During the first months of the pandemic, I began to incorporate being outside into my daily schedule for no other reason than to stop feeling trapped in my apartment. There was really nowhere else to go and I had to get out. I started to walk during my lunch breaks. After a few weeks, I added another walk after work in the evening.
As the weather got nicer, I found myself jumping at every opportunity to be outdoors. I had never been much of a runner, only going on a few runs here and there, but with all the time I had and not much else to do, I figured this was a good time to pick it up. The summer heat and humidity made running later in the day harder for me, so I decided to do something I never thought I would be able to do: I was going to attempt to become a “morning person.”
I had heard of these so-called “morning people” but was unaccustomed to their ways. During high school and college, I would stay up late studying — I’d rather go to bed at 3 a.m. than wake up early to finish an assignment. I don’t usually make an attempt to go to bed early, and I snooze my alarm more times than I’d like to admit.
I dreaded those first few days I set my alarm to 6 a.m. But strangely, as I started to get into the rhythm of my morning runs, I began to look forward to them. I would hear birds chirping as I woke up, and I couldn’t wait to get outside. I would catch the quiet sunrise over the lake just as life was waking up (I had only seen the sun rise a few times throughout my life — mostly when I was forced to wake up early for one of our family road trips).
After experiencing the fresh new day a few times, I started setting my alarm earlier and earlier to watch the whole sunrise as I ran. I began adding more miles each day so I could maximize my time outdoors. I had so much energy and motivation for the day when I got back to my apartment to start working. It was immensely helpful for my mental health.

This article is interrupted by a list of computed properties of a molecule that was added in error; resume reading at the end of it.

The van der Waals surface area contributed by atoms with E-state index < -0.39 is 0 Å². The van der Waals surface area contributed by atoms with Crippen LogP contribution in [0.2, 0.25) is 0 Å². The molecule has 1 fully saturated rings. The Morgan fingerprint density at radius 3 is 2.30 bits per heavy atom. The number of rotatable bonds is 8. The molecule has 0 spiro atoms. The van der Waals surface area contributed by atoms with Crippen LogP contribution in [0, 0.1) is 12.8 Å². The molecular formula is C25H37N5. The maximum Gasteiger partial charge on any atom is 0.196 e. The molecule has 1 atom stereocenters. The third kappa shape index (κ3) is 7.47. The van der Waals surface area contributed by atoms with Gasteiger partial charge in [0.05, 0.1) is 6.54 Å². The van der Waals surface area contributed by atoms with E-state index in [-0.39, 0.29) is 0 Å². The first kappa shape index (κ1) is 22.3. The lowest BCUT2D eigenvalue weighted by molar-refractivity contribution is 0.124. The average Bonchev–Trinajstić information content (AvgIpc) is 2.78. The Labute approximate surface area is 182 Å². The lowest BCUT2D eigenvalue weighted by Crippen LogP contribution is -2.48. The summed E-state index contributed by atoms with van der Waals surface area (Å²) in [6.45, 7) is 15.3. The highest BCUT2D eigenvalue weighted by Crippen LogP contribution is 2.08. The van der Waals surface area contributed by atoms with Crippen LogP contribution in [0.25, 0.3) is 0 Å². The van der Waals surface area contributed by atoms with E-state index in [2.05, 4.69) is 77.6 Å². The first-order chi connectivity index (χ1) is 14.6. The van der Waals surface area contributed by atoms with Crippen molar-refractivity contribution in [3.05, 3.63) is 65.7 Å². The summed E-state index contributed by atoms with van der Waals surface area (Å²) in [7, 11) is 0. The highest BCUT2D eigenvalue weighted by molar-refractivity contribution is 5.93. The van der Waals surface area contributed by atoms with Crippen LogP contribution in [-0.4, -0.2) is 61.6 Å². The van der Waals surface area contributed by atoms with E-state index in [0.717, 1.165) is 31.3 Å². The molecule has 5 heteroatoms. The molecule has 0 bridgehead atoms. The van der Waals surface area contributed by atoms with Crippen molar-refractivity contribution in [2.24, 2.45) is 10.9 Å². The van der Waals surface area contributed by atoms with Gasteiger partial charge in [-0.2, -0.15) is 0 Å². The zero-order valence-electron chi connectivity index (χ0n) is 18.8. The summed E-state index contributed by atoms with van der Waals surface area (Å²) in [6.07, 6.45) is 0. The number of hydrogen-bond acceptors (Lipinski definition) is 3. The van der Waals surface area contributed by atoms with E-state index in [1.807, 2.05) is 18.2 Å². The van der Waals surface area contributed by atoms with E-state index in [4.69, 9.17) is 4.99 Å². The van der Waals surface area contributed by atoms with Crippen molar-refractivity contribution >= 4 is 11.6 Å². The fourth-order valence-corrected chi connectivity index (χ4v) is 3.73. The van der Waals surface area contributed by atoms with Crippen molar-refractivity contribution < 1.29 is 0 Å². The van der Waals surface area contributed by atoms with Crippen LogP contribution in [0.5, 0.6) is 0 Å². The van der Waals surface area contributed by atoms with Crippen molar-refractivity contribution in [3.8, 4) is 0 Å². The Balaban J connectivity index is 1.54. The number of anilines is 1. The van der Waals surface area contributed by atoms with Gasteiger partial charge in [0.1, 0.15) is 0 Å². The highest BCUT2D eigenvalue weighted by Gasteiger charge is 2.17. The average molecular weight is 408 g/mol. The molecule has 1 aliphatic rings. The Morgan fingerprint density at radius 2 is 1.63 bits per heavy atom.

I hated to admit it, but I grew to love mornings … and running.
Since that summer, being outside in the mornings has become the most treasured part of my day. It’s when I am the most at peace before the busyness of everyday life sets in. Sure, there are days where I still struggle to get up at my alarm, and days where it doesn’t work out to get up that early. I wouldn’t completely label myself as a “morning person” as it still takes me a while (and a cup of coffee … or two) to fully wake up. But even if I don’t get up during those early hours, I have made it a goal of mine to get outside every day, rain or shine, even when I don’t feel like it. As soon as I step out into the fresh air, it is all worth it.
My various outdoor runs and walks not only motivated me to register for and complete my first half marathon — something I never thought I would do (I even signed up for a second one in September) — but they also allowed me to explore so many new places. I did not only physically “get out” of my house every day, but I also challenged myself to “get out” of my normal routine in order to create a new one — and discovered along the way just how much I enjoyed it.
This is the spirit we’re trying to capture with this summer’s storytelling edition — some of our stories will be about physically getting outside, but even more will be about how to get out of our comfort zones and into the fresh air of a new way of living. We hope these stories inspire you to get out of whatever feels stale in your life, too.
— Tara Kelly